Scrape out the dough onto a silpat, and knead in 3 tablespoons of the chocolate by hand. If it’s too sticky to handle, lightly oil your hands before proceeding. Once the chips or chunks are well-distributed throughout, shape the dough into a fairly flat rectangle, approximately 4 x 6 inches.  Take the remaining 1 tablespoon of chocolate, sprinkle it over the top of the block, and gently press it in so that it all sticks.

Stash it in the fridge to solidify a bit more, as it’s likely somewhat warm and soft at this point. After it has chilled for about 2 hours, slice it into 1-inch wide bars. Wrap each bar individually in plastic, and store in the fridge for up to a week.

Makes Approximately 6 Bars

Printable Recipe


Deconstructed and Reconstructed

Die-hard devotees may cry foul, but I happen to love seeing new renditions of classic dishes. The originals may stand the test of time, and retain their allure despite their newer, trendier counterparts, but times change and food changes with it. For example, falafel is a Middle Eastern staple that almost everyone can claim some sort of fondness for, but no one would want to eat it every day. If the palate fatigue doesn’t get to you, the heavy, greasiness of it all will. Though lusciously rich and filling, those golden fried orbs tend to sit in my stomach like leaden golf balls, encouraging naps soon after rather than resumed productivity- Not exactly the thing to take in for lunch on a work day. After spending one too many afternoons in a falafel-induced daze, I knew that this was one tried-and-true meal in need of some reinvention.

Baked or raw falafel is certainly a worthy consideration, but for days when there’s barely enough time to get dressed and run out the door in the morning, let alone get something into the oven or dehydrator, I have just the alternative.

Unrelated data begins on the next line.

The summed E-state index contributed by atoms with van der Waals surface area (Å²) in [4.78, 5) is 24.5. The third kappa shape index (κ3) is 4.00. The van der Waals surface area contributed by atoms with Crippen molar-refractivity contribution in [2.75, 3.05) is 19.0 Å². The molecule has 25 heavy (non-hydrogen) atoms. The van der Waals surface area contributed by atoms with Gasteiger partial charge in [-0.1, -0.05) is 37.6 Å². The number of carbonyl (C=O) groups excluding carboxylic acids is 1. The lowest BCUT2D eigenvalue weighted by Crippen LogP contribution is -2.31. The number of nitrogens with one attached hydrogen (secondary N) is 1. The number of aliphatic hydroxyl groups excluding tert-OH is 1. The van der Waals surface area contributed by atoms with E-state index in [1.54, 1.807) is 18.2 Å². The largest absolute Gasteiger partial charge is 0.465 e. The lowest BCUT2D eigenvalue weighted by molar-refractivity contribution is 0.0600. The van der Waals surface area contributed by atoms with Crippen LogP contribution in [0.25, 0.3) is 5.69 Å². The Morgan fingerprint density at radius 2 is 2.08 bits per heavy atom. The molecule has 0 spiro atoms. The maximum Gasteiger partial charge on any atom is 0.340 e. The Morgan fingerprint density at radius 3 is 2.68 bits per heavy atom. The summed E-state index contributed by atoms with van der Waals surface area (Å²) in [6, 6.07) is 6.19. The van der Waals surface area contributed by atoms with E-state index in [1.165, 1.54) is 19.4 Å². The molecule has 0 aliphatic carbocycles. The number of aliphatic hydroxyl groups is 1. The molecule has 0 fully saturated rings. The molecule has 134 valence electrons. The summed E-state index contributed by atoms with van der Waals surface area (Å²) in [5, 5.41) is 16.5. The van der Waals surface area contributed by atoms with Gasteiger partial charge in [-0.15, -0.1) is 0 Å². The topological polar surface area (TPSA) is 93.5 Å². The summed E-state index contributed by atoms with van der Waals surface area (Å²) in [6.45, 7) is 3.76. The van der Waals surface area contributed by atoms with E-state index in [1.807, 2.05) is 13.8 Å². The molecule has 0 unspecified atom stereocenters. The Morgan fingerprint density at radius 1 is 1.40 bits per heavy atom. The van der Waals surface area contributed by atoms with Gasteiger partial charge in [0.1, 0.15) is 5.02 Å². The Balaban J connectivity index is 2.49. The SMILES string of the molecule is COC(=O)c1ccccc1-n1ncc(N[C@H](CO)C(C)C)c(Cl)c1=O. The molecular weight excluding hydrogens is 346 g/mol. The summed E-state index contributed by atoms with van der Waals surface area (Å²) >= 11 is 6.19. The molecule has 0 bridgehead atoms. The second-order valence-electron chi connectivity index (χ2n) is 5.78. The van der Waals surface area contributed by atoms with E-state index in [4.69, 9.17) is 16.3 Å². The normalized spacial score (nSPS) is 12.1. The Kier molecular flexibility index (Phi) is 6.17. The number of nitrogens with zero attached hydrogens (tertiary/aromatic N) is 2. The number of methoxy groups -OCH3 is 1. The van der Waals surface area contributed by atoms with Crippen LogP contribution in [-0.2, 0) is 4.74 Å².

Still bearing all of the vibrant flavors and key components of your standard fried falafel, my falafel-inspired salad is considerably lighter on the stomach, and easier on an over-scheduled day. No cooking required, just mix and enjoy. Best of all, this assembly is just as tasty warm as it is cold, so it’s perfect packed lunch fodder.  Highly satisfying and re-energizing, I daresay this more modern take on falafel has the edge on the competition… Should you crave that hand-held eating experience, you can even stuff it snugly into a pita, and enjoy it in a more “tradition” fashion!

Deconstructed Falafel Salad

2 Cups Cooked Brown Rice
1 15-Ounce Can Chickpeas
1 Small Leek, Cleaned, Greens Removed and Thinly Sliced
2 Cloves Roasted Garlic, Minced
1/4 – 1/2 Cup Chopped Fresh Parsley
1/4 – 1/2 Teaspoon Red Pepper Flakes
2 Teaspoons Ground Cumin
2 Teaspoons Ground Coriander
3 Tablespoons Lemon Juice
1 Tablespoon Flax Oil
Salt and Pepper, to Taste
2 Tablespoons Sesame Seeds, Toasted

Additional Options: Chopped cucumber, tomato, or tahini sauce, if desired

Preparation for this one couldn’t be simpler- Just toss everything together in a large bowl until the ingredients are well distributed and evenly coated in spice, and either heat and serve, or cover and stash it in the fridge until chilled. It will last up to 5 days refrigerated, so you can make this at on Monday and enjoy it throughout the work week with ease.

Makes 4 – 5 Servings

Printable Recipe


Starting Clean